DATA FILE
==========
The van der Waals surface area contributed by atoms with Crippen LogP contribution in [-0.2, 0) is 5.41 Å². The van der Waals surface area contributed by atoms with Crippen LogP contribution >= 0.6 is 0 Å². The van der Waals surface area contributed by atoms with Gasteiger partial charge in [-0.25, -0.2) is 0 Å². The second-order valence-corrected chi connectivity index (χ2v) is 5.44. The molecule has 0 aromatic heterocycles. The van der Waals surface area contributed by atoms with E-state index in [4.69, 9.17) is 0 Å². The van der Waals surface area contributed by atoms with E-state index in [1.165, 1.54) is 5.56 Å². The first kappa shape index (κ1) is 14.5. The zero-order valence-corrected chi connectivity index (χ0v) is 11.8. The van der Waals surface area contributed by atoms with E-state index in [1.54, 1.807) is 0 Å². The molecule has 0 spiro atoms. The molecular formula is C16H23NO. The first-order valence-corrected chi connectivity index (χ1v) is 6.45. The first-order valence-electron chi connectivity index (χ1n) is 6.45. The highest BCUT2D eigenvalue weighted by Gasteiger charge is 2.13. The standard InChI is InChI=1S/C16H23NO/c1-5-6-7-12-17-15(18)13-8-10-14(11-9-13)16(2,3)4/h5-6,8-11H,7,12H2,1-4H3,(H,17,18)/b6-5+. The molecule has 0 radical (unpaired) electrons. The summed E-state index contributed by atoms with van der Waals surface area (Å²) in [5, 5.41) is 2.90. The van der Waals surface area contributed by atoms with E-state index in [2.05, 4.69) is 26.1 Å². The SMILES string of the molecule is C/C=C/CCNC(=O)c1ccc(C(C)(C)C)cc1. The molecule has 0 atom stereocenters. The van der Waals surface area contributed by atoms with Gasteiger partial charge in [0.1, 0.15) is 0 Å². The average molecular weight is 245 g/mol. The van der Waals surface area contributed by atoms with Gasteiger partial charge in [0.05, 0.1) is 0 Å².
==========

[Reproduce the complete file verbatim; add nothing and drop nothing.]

The van der Waals surface area contributed by atoms with Crippen LogP contribution in [-0.2, 0) is 5.41 Å². The van der Waals surface area contributed by atoms with Crippen LogP contribution >= 0.6 is 0 Å². The van der Waals surface area contributed by atoms with Gasteiger partial charge in [-0.25, -0.2) is 0 Å². The second-order valence-corrected chi connectivity index (χ2v) is 5.44. The molecule has 0 aromatic heterocycles. The van der Waals surface area contributed by atoms with E-state index in [4.69, 9.17) is 0 Å². The van der Waals surface area contributed by atoms with E-state index in [1.165, 1.54) is 5.56 Å². The first kappa shape index (κ1) is 14.5. The zero-order valence-corrected chi connectivity index (χ0v) is 11.8. The van der Waals surface area contributed by atoms with E-state index in [1.54, 1.807) is 0 Å². The molecule has 0 spiro atoms. The molecular formula is C16H23NO. The first-order valence-corrected chi connectivity index (χ1v) is 6.45. The first-order valence-electron chi connectivity index (χ1n) is 6.45. The highest BCUT2D eigenvalue weighted by Gasteiger charge is 2.13. The standard InChI is InChI=1S/C16H23NO/c1-5-6-7-12-17-15(18)13-8-10-14(11-9-13)16(2,3)4/h5-6,8-11H,7,12H2,1-4H3,(H,17,18)/b6-5+. The molecule has 0 radical (unpaired) electrons. The summed E-state index contributed by atoms with van der Waals surface area (Å²) in [5, 5.41) is 2.90. The van der Waals surface area contributed by atoms with E-state index in [2.05, 4.69) is 26.1 Å². The SMILES string of the molecule is C/C=C/CCNC(=O)c1ccc(C(C)(C)C)cc1. The molecule has 0 atom stereocenters. The van der Waals surface area contributed by atoms with Gasteiger partial charge in [0.1, 0.15) is 0 Å². The average molecular weight is 245 g/mol. The van der Waals surface area contributed by atoms with Gasteiger partial charge in [0.05, 0.1) is 0 Å².